America

Warning: the income gap between races is widening in America

Summary: We begin the Trump years with generations of progress unraveling in the healing of America’s racial divide, with the likelihood of further deterioration quite high. We should understand what’s happening to better prepare for what’s next. A new study looks at the causes of the widening income gap between black and white Americans. It makes for enlightening but depressing reading.

"Nevermore" says the Raven.

Divergent Paths:
Structural Change, Economic Rank, and the Evolution of Black-White Earnings Differences, 1940-2014

By Patrick Bayer and Kerwin Kofi Charles.
National Bureau of Economic Research (NBER), November 2016.

“The economic fortunes of black Americans relative to those of whites have improved greatly since the end of the Civil War, but convergence has been both glacial and imperfect. Substantial racial differences in wealth, income, and numerous other economic markers remain and there are signs that the closing of some of these gaps has significantly slowed or even reversed in recent decades. In this paper, we study the evolution of black-white earnings differences among prime-aged men from 1940 through the Great Recession.”

Their findings are disturbing. Many Americans considered the progress of black Americans since WWII, and especially since the 1960’s Civil Rights bills to be among our finest accomplishments — belated recovery from the eras of slavery and Jim Crow. This adds to the research showing that progress has stalled. More specifically, the racial income gap for upper income black Americans has narrowed while the gap for those in lower income brackets has widened.

The reasons for this have been obscure. The racial gap in educational attainment and school quality have narrowed since WWII. Why have black men in the middle and lower income groups done so poorly? Their analysis concludes that the gains went to black men that managed to gain the education credentials that our society uses as the gateway to prosperity.

“…the progressively worse economic outcomes of black men in the lower and middle parts of the earnings distribution in recent decades have been primarily the result of structural changes to the economy that have devastated the working lives of low-skilled men …especially the strengthened relationship between education and economic rank.

“…These results suggest that much of the decline in racial earnings differences among high-skilled men has been the result of more equal access to quality higher education and high-skilled occupations and professions.”

Their analysis tells us a great deal more, but I’ll leave that for another day.

Their graphs tell a sad tale

Since 1980 the racial gap for the “average” working black man has stagnated after the impressive gains since WWII. The gap has widened for those not working in the sample year for any reason (e.g., unemployed, disabled, incarcerated).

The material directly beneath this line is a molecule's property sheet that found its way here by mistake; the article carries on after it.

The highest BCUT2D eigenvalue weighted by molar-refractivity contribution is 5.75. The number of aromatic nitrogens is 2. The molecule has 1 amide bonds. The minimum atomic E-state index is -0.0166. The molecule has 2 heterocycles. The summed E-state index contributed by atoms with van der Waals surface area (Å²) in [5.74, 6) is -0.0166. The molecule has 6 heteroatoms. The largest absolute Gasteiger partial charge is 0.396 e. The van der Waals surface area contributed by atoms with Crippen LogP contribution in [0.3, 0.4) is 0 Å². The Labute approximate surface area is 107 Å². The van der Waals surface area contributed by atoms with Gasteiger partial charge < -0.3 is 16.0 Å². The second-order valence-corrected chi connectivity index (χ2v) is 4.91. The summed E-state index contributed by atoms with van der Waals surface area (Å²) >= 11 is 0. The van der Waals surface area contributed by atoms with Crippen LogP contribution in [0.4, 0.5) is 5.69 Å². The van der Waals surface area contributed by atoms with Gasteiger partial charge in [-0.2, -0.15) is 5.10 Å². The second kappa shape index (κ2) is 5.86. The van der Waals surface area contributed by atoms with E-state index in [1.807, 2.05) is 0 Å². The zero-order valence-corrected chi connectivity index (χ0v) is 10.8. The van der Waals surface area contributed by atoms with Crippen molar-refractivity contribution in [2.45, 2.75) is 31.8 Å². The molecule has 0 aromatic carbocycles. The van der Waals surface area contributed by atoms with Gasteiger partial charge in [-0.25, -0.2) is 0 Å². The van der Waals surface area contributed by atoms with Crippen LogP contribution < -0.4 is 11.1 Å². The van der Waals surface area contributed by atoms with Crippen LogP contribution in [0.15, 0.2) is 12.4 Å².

Racial earnings gap: 50th percentile

Conclusions

The logical conclusion is that improving our education — at all levels — is a key to boosting national productivity and putting us back on track to improving racial harmony. Our system of largely local control and funding combines with our racially segregated housing to produce a system where those who most need lavishly funded education get the least.

We have a class-based “separate but equal” education system, with ugly effects on groups disproportionately at the bottom. Such as black Americans. Affluent conservatives say that education funding will not help, but ensure that their their children’s schools are adequately funded.

In this, as in so many things, America is regressing — moving back towards the dark days of our past. Many conservatives will rejoice. The consequences for America will be severe.

And the Raven, never flitting, still is sitting, still is sitting
On the pallid bust of Pallas just above my chamber door;
And his eyes have all the seeming of a demon’s that is dreaming,
And the lamp-light o’er him streaming throws his shadow on the floor;
And my soul from out that shadow that lies floating on the floor
Shall be lifted — nevermore!

— Ending the “The Raven” by Edgar Allen Poe (1845).

Abstract of the paper

“Studying working and non-working men, we find that, after closing substantially from 1940 to the mid-1970s, the median black-white earnings gap has since returned to its 1950 level, while the positional rank the median black man would hold in the white distribution has remained little changed since 1940. By contrast, higher quantile black men have experienced substantial gains in both relative earnings levels and their positional rank in the white earnings distribution.